Comedy Devil

There is one thing about comedy that makes my skin itch. Neutrality. Like khaki pants and dry turkey sandwiches, I just gotta ask why.

This could be my Berkeley brainwash, but I think the mass rewards of formula and structure lead to a lot of mass boring (i.e. almost every buddy cop comedy, except for the one with Jimmy Fallon and Queen Latifah because what). I would say that all the people who have had the largest impact on me as a writer and performer are very unapologetic about the lens in which they view the world. I find that so refreshing, inspiring and captivating. Hubert Selby Jr., Lucille Ball, a scientologist wanting to give me a stress test. All fascinating. May we never settle!

Crushing It: Learning to Love The Grind

Crushing It: Learning to Love The Grind

I am two months shy of two years pursuing being an actor and all I got was this lousy picture of me crushing Jim Rash’s head at the coffee shop by my apartment. Strangely enough, he is sitting at the exact table where, in a moment of absolute grace, my computer received an Americano to the keys. I’ve come a long way since then — I now use a desktop that I cannot take to coffee shops and drop and/or spill things on. You guys, prevention.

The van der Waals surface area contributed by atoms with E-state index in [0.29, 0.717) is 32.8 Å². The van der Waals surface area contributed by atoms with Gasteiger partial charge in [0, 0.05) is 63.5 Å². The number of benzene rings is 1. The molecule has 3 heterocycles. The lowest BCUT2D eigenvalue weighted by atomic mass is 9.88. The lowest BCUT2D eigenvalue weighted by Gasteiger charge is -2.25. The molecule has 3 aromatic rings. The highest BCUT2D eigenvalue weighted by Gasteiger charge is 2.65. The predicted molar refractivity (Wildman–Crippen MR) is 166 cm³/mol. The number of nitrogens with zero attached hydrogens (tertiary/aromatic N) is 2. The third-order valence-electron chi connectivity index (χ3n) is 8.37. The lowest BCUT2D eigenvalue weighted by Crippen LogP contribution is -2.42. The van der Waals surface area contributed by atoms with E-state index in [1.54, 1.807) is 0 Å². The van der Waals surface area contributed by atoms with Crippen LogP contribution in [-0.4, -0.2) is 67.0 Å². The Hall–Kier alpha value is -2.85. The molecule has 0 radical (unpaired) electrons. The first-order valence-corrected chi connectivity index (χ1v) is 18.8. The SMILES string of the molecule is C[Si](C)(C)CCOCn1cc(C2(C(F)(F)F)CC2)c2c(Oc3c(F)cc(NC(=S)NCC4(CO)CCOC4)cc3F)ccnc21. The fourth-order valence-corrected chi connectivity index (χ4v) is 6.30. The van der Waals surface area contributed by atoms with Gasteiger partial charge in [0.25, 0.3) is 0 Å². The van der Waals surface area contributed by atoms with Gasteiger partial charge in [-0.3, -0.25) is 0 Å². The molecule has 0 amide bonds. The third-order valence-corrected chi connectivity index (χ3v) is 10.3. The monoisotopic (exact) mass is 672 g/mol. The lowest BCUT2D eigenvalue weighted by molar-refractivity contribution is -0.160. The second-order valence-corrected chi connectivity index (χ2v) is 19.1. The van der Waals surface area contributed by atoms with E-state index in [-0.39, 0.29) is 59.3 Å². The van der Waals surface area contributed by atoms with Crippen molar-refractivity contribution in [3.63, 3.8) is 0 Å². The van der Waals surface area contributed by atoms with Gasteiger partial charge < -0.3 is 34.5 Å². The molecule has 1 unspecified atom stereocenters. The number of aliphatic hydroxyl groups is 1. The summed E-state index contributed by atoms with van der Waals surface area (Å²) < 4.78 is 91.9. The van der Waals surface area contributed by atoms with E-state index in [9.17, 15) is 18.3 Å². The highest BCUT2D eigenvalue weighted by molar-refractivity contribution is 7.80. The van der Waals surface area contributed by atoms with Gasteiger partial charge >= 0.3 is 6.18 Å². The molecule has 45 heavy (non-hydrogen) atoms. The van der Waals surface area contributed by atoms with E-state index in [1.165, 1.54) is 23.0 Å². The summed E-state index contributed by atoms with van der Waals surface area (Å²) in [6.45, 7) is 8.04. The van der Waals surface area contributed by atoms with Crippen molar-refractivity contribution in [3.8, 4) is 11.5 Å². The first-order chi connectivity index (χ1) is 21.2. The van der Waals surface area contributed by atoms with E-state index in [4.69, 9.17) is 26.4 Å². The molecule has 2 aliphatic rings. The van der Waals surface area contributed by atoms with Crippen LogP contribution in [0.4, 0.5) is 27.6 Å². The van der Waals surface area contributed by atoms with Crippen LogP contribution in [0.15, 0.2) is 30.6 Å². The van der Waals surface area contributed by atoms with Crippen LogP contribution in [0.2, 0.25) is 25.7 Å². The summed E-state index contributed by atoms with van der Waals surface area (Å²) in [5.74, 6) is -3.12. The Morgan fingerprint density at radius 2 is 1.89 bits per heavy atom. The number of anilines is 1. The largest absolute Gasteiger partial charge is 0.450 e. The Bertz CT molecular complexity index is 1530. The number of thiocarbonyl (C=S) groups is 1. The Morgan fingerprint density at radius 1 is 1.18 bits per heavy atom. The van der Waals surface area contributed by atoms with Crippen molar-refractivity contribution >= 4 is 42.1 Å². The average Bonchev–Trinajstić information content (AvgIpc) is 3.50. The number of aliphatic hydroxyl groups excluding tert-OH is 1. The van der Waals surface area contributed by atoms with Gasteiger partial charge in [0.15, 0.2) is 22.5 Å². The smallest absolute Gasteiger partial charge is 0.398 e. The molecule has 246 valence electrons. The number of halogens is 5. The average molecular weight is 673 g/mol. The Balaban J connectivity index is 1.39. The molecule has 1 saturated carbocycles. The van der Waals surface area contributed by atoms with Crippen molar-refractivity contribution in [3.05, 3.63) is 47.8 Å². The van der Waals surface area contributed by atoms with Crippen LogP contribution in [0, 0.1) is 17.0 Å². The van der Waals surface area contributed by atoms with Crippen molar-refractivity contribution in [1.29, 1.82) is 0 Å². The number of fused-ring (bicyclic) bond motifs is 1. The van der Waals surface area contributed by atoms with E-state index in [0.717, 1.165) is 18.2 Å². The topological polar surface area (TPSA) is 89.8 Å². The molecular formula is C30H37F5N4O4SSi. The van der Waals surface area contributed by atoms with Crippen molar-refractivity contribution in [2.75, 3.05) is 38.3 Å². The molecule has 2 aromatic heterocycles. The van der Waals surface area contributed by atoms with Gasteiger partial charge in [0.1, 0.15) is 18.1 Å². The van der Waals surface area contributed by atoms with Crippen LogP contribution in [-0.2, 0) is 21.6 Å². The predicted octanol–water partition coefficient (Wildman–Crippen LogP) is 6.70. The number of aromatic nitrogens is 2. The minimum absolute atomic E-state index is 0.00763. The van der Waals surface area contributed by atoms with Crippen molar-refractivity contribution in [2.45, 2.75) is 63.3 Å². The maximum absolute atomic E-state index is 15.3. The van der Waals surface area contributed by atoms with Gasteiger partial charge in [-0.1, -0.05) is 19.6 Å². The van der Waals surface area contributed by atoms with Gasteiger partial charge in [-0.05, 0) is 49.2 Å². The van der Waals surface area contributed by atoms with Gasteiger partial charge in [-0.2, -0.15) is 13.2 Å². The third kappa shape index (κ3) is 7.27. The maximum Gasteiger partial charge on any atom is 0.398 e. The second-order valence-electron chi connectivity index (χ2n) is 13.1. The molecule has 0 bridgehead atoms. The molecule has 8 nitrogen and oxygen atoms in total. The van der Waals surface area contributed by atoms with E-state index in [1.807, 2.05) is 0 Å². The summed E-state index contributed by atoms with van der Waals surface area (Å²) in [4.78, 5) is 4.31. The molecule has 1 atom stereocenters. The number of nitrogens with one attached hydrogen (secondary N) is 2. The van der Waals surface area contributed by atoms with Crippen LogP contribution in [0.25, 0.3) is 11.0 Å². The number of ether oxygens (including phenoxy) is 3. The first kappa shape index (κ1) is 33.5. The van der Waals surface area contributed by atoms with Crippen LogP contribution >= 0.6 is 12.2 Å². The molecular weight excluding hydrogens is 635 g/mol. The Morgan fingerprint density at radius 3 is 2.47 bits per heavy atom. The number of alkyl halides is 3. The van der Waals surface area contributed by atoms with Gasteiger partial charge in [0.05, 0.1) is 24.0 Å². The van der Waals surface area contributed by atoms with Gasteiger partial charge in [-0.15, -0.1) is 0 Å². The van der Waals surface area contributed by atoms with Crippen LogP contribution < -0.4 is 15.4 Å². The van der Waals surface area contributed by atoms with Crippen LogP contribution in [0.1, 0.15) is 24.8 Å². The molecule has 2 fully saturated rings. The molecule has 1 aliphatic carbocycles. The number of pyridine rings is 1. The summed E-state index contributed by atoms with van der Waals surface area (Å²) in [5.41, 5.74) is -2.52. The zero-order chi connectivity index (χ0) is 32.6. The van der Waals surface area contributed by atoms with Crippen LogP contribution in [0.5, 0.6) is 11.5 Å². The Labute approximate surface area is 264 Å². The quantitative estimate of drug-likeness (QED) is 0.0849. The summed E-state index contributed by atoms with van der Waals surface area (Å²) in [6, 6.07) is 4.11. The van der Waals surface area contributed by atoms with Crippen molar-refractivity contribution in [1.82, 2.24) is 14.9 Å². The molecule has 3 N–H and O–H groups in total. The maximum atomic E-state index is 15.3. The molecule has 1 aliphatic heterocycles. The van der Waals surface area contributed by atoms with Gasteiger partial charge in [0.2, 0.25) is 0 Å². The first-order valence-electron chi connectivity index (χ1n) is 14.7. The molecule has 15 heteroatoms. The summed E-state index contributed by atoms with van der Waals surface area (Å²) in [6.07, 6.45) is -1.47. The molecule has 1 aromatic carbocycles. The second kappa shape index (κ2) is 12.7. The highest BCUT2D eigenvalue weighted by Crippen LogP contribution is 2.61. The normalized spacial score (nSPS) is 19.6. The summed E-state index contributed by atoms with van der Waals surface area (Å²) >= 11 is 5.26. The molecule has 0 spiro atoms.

This past month since I graduated iO (Formerly known as Improv Olympic), has been intense, and weird and a total beginning of another act in my journey. I had this clarity moment the morning of house team auditions where I ended up at the farmer’s market by my house, which I never go to, and I saw someone with a delicious looking burger, which I never eat. It was one of those places that gives you a sheet and you check off what toppings (condiments? what’s the right word for burger accessories? Burgessories, let’s go with that) and the very Venice, very hippie guy interrupted his conversation with someone about how purple potatoes are the only non-genetically modified potatoes to tell me that they also had Strawberry BBQ Sauce.

My immediate response was “I’ll make my own box, why spend life living in other people’s boxes?”

I got a lol and a right on, but all I was thinking about was how auditioning for a house team was auditioning to be in someone else’s, albeit a great, beautiful and tasty, box. iO is like the caramelized onions of burgessories and I think I am more of the quirky and maybe a little less universally pleasing Strawberry BBQ sauce. I also have red hair, so …

I am sort of in that “what next?” period of my comedic life. I moved out here wanting to be a writer and a performer, like IDK, Jim Rash. Or Mindy Kaling or Lena Dunham. I’d also like to be like Peter O’Toole. Peter O’Toole meets Mindy Kaling. Peter O’Toole meets Mindy Kaling in Venice Beach, CA and they decide to take up contemporary jazz dancing together — the buddy comedy. I’d like to write/act on/for TV, because sitcoms are the short stories of the silver screen.